Some city council districts so rarely make the news, I wonder what their representatives get up to all day. Some, like Oak Lawn’s District 14 are top-heavy with an unending train of development-related decisions and brouhahas. But my old District 13 has had more than its share. It’s flooded, lost electricity for days, been gassed by Atmos and most recently blown away by tornados – and on top of that faced several large, always-contentious zoning cases (The Laurel apartments, Preston Center parking garage, skybridge, Highland House, PD-15 and St. Michael’s to name a few).
At the center of this has been Dallas City Council member Jennifer Gates and her team.
Love her or hate her, you can’t fault her communication skills. I lived in her district during most of the disasters and zoning cases (another form of disaster), but I’d decamped by the time the tornados hit. When I was a resident for those earlier issues, her communication was the background hum of those events. Meeting notices, resource listings, progress updates, etc. filled email boxes with regularity.
However, it was after the tornados hit (after I’d moved), that I realized the amount of work her office performed to keep track of the myriad of moving parts required to keep her constituents informed. Being afar and unaffected, I saw the effort in a new light.
At 7:23 a.m. in the morning after the October 20 tornados, Gates sent her first update listing 22 street closures and reported gas leaks. Eleven hours later, a second update covered safety issues, ONCOR power outages, Atmos contact information, updated road closures, sanitation services, and traffic signal outages.
Those detailed messages continued daily (sometimes more) for weeks before slowing as the area recovered municipally. The most recent was on December 23 and covered diverse topics. The city had set up a new website for tornado victims, updated information on DCAD reappraisals, information on FEMA disaster declaration and timetables for final storm debris pickups. Gates office also included information on the Texas Trees Foundation discussions to restore the lost tree canopy and info on low-interest disaster loans from the Small Business Administration.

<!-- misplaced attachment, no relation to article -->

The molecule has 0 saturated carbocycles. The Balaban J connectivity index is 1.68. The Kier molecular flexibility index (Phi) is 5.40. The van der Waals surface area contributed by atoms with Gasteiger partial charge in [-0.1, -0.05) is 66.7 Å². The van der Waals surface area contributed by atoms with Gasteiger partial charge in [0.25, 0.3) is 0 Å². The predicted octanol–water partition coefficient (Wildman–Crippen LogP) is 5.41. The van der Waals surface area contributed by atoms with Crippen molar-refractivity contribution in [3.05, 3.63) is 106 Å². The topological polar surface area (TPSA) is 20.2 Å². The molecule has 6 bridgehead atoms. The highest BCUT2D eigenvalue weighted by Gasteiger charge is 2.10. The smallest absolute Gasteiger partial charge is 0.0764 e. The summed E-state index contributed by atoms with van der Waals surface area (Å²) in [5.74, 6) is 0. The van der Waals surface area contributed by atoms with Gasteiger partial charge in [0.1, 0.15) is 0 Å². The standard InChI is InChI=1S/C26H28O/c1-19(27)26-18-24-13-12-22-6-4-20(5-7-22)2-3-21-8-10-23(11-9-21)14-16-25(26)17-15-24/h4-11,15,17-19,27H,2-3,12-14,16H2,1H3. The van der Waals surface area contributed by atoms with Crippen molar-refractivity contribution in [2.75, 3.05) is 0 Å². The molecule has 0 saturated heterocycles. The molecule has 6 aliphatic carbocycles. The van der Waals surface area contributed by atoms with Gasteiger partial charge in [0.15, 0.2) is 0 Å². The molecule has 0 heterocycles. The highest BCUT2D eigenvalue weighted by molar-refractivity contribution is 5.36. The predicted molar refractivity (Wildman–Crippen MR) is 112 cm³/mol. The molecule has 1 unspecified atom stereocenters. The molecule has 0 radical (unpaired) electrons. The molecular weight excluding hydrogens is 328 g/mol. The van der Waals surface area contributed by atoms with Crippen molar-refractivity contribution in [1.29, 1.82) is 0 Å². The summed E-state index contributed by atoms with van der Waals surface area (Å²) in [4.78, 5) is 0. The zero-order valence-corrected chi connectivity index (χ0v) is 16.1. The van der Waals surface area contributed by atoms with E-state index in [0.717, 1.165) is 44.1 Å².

That’s some very comprehensive communication and I take my hat off to Gates and her staff. The work required to research, investigate, keep track and post is a lot more than you imagine. Because filtered into all this effort are the individual requests for information that likely flooded her office – oh, and of course the rest of their jobs helping to run the district’s and city council’s day-to-day operations.
Those who read my columns with any frequency know that I’m slow to compliment. I feel most council members’ activities fall under “that’s the job”. But the number and severity of weather events and the resulting meticulous aftermath with a plethora of corporate, city and federal departments and agencies make calling out Gates and her team easy.
Let’s remember, these are the same folks who dealt with the terrible storms that knocked out power to great swathes of her district for days just four months before the tornados struck.
I don’t know what Gates’ next career move may be (this is her final term), but her disaster recovery and communication skills should be in high demand.
Maybe we need more nurses than lawyers in government.
Remember: High-rises, HOAs and renovation are my beat. But I also appreciate modern and historical architecture balanced against the YIMBY movement. In 2016, 2017 and 2018, the National Association of Real Estate Editors recognized my writing with three Bronze (2016, 2017, 2018) and two Silver (2016, 2017) awards. Have a story to tell or a marriage proposal to make? Shoot me an email email@example.com. Be sure to look for me on Facebook and Twitter. You won’t find me, but you’re welcome to look.